You’re probably well aware of what happens after you use an iron to press a shirt or dress. The iron itself stays hot for quite some time. The same thing can happen with your body when you’re done crushing a workout. You may not even realize it, but your body continues to burn calories when the effort’s over through a process called excess post-exercise oxygen consumption (EPOC). Commonly referred to as the afterburn effect, it’s like getting more bang for your buck.
Afterburn Effect: What’s Going On
“As the recovery phase begins, your body has some immediate maintenance to do to bring you back to homeostasis or rest,” says Chelsea Aguiar, performance coach in New York City. “It must replenish energy stores, reoxygenate your blood, cool your sweating body, and rein in your racing heart. All of which require energy (calories) to execute.”
And while there is arguably some sort of EPOC after every workout, the more intense your sweat session is, the more EPOC you’ll have, says Rachel Mariotti, a certified strength and conditioning specialist based in New York City.
“Your typical high-intensity interval training, including Tabata and metcons [metabolic conditioning workouts], are the first entry points into experiencing EPOC,” she says. “Higher-intensity training like CrossFit workouts, specifically AMRAPs (as many reps as possible), sprint repeats, and high-intensity interval runs reaching 95 percent max heart rate with short recoveries are ways to increase EPOC to higher levels.”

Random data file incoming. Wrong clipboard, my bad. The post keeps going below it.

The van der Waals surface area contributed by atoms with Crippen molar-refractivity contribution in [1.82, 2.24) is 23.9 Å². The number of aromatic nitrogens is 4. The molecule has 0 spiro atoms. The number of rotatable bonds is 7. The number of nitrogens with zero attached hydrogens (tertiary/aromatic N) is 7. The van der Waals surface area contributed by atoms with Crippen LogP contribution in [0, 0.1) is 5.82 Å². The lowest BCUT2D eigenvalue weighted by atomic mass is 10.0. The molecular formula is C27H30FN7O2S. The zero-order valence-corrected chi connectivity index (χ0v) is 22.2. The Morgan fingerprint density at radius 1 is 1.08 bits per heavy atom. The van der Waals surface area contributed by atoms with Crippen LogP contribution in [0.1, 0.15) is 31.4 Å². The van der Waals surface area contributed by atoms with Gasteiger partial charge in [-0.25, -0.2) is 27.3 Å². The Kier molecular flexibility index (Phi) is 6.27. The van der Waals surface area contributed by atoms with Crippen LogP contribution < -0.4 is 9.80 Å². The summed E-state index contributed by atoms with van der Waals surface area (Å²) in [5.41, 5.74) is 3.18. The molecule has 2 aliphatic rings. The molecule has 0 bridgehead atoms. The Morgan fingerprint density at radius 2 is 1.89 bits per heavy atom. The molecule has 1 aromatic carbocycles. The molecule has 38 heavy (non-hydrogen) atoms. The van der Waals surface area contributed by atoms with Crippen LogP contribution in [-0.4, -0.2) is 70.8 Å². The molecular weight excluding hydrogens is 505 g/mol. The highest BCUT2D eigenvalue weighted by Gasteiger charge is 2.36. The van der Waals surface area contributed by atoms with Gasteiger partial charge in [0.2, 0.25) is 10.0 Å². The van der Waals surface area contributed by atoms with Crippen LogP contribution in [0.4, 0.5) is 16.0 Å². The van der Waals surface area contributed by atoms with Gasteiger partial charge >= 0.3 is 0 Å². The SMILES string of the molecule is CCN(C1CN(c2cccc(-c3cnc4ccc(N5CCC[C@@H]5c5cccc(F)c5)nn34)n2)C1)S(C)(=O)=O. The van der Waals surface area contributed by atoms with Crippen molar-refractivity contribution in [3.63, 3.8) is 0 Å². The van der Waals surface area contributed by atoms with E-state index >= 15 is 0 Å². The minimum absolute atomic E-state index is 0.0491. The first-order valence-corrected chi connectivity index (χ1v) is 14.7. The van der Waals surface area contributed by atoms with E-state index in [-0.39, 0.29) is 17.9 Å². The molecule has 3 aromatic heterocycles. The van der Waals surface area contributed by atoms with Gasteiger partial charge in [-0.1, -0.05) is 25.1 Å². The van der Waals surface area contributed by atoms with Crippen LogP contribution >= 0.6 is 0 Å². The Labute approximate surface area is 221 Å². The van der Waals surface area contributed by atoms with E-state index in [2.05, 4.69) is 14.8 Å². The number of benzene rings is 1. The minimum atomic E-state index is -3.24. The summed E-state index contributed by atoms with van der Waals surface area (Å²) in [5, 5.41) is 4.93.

But how much calorie burn are we really talking about here with the afterburn effect? Runners and cyclists who participated in speed interval training burned between 45 and 65 calories within the first two hours following a workout, according to an article in Applied Physiology Nutrition and Metabolism. Is 65 calories a total game-changer? Maybe not one session’s 65 calories. But if you think about it, over time (days, weeks, months) that accumulates to a lot more than just sitting around.
Want to get your EPOC on and burn off fat? We don’t blame you. Try one of the two below workouts.
2 Afterburn Effect Workouts
Your trainer: Chelsea Aguiar
Do: 5-minute AMRAP
5 dumbbell squats
5 dumbbell shoulder press
10 alternating reverse lunges (dumbbells at sides)
Tip: “The weights you choose should be heavy enough for the last two minutes to feel like a serious struggle, but light enough for you to maintain proper form.”
Run for It
Your trainer: Rachel Mariotti
Do: Repeat 5 to 8 sets
30-second treadmill sprints on a 4 percent incline
Rest 90 seconds between each (hop up so your feet are on the sides of the treadmill)
Tip: “You have to be near max effort here, huffing and puffing after the first one,” she says. “If you find that you don’t need the whole 90 seconds to recover, then you’re not working hard enough.”
Here’s a training plan that puts the Afterburn Effect into wide use: The Spartan Get Fit Fast Plan.